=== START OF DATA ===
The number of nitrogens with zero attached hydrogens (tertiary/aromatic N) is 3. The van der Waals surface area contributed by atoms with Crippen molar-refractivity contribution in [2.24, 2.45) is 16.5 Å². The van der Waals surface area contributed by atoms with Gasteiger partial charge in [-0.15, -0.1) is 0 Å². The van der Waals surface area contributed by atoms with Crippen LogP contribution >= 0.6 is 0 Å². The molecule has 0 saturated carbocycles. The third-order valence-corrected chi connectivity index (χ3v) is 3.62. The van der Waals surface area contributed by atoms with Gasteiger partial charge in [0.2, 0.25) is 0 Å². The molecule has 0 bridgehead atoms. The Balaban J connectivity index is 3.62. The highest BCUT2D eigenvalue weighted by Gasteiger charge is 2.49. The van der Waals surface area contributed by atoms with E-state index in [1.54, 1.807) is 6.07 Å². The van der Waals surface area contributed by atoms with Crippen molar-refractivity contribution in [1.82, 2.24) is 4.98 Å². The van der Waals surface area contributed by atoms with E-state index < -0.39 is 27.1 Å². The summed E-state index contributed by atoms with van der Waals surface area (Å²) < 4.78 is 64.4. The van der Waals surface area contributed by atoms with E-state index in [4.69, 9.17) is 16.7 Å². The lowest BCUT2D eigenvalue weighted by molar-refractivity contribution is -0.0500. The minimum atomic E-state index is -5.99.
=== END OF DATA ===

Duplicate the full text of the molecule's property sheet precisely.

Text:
The number of nitrogens with zero attached hydrogens (tertiary/aromatic N) is 3. The van der Waals surface area contributed by atoms with Crippen molar-refractivity contribution in [2.24, 2.45) is 16.5 Å². The van der Waals surface area contributed by atoms with Gasteiger partial charge in [-0.15, -0.1) is 0 Å². The van der Waals surface area contributed by atoms with Crippen LogP contribution >= 0.6 is 0 Å². The molecule has 0 saturated carbocycles. The third-order valence-corrected chi connectivity index (χ3v) is 3.62. The van der Waals surface area contributed by atoms with Gasteiger partial charge in [0.2, 0.25) is 0 Å². The molecule has 0 bridgehead atoms. The Balaban J connectivity index is 3.62. The highest BCUT2D eigenvalue weighted by Gasteiger charge is 2.49. The van der Waals surface area contributed by atoms with E-state index in [1.54, 1.807) is 6.07 Å². The van der Waals surface area contributed by atoms with Crippen molar-refractivity contribution in [1.82, 2.24) is 4.98 Å². The van der Waals surface area contributed by atoms with E-state index < -0.39 is 27.1 Å². The summed E-state index contributed by atoms with van der Waals surface area (Å²) < 4.78 is 64.4. The van der Waals surface area contributed by atoms with E-state index in [4.69, 9.17) is 16.7 Å². The lowest BCUT2D eigenvalue weighted by molar-refractivity contribution is -0.0500. The minimum atomic E-state index is -5.99.